We can counter the forthcoming China challenges
There is no need to stress the importance of the manufacturing industry for Korea’s economy. Recently, however, concerns spread widely about its future, and the source of the worries is the rise of China. In October 2013, China declared that it will be transformed into a manufacturing superpower from merely the largest manufacturer by 2020 based on its strategy.
If China succeeds in that leap, what will be the impact on Korea? What China meant by “manufacturing superpower” probably means a country with advanced technologies such as Korea, Japan and Germany.
Many global economic institutes predicted that China’s GDP will be about $14 trillion by 2020 and the GDP per capita will be over $10,000. By then, Korea’s GDP per capita will be about $40,000, according to their reports. There is no objection to China’s growth based on economic development. But the seriousness of the problem is about the improving technologies of China, where labor is far cheaper than in Korea.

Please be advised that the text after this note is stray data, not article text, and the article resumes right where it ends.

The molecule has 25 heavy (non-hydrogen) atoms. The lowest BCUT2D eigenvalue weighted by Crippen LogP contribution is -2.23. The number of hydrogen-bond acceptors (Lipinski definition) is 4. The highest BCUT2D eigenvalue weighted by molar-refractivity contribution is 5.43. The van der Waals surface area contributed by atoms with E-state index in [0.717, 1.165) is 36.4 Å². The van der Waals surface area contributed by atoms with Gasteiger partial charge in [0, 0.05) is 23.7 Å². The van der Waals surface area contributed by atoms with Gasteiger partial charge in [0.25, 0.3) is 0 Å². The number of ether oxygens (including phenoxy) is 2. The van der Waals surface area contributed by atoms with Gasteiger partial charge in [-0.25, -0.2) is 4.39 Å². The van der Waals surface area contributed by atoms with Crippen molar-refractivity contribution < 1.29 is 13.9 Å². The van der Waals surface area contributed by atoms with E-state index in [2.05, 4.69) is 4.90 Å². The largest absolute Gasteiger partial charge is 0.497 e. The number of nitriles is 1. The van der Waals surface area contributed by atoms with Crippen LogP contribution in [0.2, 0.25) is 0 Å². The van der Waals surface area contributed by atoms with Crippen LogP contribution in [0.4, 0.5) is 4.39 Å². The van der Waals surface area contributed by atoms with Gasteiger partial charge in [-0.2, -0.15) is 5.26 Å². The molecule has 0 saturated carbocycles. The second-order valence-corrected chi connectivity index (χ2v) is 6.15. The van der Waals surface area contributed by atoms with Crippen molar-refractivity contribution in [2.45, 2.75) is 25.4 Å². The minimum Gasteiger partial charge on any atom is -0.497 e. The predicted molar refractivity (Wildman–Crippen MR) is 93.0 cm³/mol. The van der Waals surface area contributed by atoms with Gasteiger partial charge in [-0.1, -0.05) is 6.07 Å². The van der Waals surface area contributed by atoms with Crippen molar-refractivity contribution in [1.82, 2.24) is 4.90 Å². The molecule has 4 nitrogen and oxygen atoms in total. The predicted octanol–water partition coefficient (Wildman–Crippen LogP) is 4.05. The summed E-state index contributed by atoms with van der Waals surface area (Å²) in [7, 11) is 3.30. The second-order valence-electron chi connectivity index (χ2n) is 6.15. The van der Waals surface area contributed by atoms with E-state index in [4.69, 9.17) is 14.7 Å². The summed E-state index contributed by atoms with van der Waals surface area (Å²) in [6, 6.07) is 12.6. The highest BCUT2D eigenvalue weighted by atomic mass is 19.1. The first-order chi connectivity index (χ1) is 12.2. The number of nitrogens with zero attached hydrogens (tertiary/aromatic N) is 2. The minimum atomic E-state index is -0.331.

Korea will face a serious economic crisis because it is largely dependent upon exports. A financial crisis can be countered with expansionary policy, but this crisis cannot be tackled with such a measure. The situation surrounding Korea’s manufacturing industry is extremely challenging. State-run research and development showed poor outcomes while the cooperative projects between industries and schools are moving slowly. The education system for engineers is poor and the technology ecosystem is moved by conglomerates. The public also has little appreciation for manufacturing industry jobs.
The Park Geun-hye administration’s so-called creative economy agenda only put emphasis on the information and communication technology and the basic manufacturing industry was given less emphasis. We do not have much time left until 2020. There is no time to waste.
How can we properly counter the forthcoming challenges? There is only one answer. We must become a manufacturing technology superpower that China can never be able to catch up to. That is like the technologies of Germany and China. If the government provides proper support and the industries and schools work together resolutely, it is possible. Wisdom is needed to change this crisis into an opportunity.
By Yang Min-yang, Professor of mechanical engineering at KAIST